6 Radical politics today I N T H E P R E V I O U S chapter, I explored a number of different approaches to the question of democracy. I suggested that democracy – if it is to be taken seriously today – must be thought beyond the political limits of the nation state, and beyond even the theoretical limits of sovereignty itself. As a form of politics which takes equaliberty as its horizon, democracy can no longer be confined to the state, a political category which, in the very name of democracy, crushes its aspirations and denies its radical potential. Perhaps
This is a book about how understandings and experiences of time shape people’s politics. Focusing on a key period of change in France between the late 1890s and 1914, Time and Radical Politics in France follows thinkers and activists as they grappled with questions about time. How should temporal categories be conceived as ideas? Was time speeding up? Did people have control over the future or were they subject to immutable historical laws? Could and should the past be recreated? Such questions came to the fore during the Dreyfus Affair, a scandal which challenged conceptions of the French nation and the heritage of the Revolution of 1789, prompting past, present, and future to be re-examined. Political right and left emerged from the upheaval more clearly distinguished from one another and, in the early twentieth century, both poles underwent their own evolutions. On the right, radical groups such as Action française emerged to protest against the Third Republic, while the left sought new ways of overthrowing the capitalist order, such as the general strike. Drawing on a range of primary source material—including letters, diaries, published articles, speeches, novels, and police reports—this book shows how the lens of time offers a unique perspective on nationalist, socialist, and syndicalist movements during this period. Time was contested terrain, a source of conflict or consensus between and within different groups which structured political thought and engagement. Ultimately, ideas about time shaped how pressing issues such as revolution, nationhood, and social change were understood.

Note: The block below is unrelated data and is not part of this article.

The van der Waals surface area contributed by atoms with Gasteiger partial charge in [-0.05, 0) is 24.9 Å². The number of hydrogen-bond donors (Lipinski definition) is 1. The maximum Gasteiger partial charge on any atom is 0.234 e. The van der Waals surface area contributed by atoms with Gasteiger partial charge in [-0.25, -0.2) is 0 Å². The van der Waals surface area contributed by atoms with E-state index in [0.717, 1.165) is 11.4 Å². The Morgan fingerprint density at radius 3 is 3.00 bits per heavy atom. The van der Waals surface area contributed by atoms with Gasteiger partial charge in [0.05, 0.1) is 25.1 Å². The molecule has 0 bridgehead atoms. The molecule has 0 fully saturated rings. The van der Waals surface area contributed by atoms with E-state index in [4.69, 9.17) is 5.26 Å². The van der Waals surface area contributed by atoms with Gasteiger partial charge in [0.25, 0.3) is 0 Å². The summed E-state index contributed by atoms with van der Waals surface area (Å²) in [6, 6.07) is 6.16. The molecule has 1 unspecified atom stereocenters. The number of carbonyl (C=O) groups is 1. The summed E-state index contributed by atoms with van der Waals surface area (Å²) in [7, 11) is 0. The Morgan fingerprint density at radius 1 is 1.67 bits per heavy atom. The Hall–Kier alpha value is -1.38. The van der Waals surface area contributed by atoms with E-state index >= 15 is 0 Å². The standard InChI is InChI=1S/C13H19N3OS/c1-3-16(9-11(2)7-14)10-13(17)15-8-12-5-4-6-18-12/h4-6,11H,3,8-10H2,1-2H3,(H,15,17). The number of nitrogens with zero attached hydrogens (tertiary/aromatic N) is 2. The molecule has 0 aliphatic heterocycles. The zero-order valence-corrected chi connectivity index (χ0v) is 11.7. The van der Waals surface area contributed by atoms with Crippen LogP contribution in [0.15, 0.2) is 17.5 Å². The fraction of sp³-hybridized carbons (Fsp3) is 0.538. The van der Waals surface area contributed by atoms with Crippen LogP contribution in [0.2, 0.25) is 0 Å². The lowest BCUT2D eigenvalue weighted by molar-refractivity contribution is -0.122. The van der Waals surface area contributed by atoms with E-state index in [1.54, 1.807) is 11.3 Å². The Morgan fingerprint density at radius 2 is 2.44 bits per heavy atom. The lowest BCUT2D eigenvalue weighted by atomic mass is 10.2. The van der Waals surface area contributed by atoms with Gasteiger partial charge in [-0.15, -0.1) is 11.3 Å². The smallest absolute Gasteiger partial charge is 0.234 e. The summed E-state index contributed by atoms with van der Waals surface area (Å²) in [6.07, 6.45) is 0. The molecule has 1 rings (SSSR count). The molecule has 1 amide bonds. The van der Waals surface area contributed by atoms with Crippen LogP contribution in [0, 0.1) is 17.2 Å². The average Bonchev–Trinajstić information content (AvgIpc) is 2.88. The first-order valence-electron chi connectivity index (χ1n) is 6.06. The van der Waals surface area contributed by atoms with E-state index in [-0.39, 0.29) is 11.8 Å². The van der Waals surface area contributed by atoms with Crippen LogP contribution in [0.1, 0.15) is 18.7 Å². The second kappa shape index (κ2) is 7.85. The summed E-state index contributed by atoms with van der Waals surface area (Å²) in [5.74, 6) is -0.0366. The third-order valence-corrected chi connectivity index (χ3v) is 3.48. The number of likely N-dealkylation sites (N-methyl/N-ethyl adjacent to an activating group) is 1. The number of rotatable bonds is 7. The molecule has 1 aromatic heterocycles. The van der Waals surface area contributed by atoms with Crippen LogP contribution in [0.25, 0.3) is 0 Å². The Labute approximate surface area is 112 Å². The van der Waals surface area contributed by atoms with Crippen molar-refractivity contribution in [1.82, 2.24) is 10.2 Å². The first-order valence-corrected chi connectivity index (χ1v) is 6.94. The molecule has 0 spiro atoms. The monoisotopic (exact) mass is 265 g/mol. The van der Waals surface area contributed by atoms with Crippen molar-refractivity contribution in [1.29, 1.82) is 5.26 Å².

This chapter examines how various visual perceptions of one garment, the smock frock, influenced nineteenth-century British politics. By the first half of the nineteenth century, the smock frock was a cheap utilitarian ready-made overall used by many working men including small-scale farmers and agricultural labourers. Farmers who worked ‘hands-on’, alongside their labourers, became associated with the character of the ‘smock frock farmer’, also personifying honesty and integrity. However, as growing urban populations put pressure on food production, many saw such farmers as inflexible, adhering to old systems, backward-looking, and against progress. These two conflicting interpretations of this sartorially based term are investigated, considering how they were used for political gain by both sides in many important political debates of the era. The chapter then discusses how the smock frock was taken up as a uniform for class confrontation alongside the fustian jacket, which was commonly associated with working-class radicals. As many rural labourers faced abject poverty and starvation during the mid-1840s, their daily dress, the smock frock, became used as a political symbol of their condition. How agricultural labourers expressed their political discontent using their appearance is investigated along with the implications this had into the late nineteenth century. Politically, the smock frock could thus embody both class conscious radicals and traditionalists opposed to progress. As this chapter illuminates, the dichotomy between the two stances makes the metaphor of the smock frock in political identities fluid and often contradictory.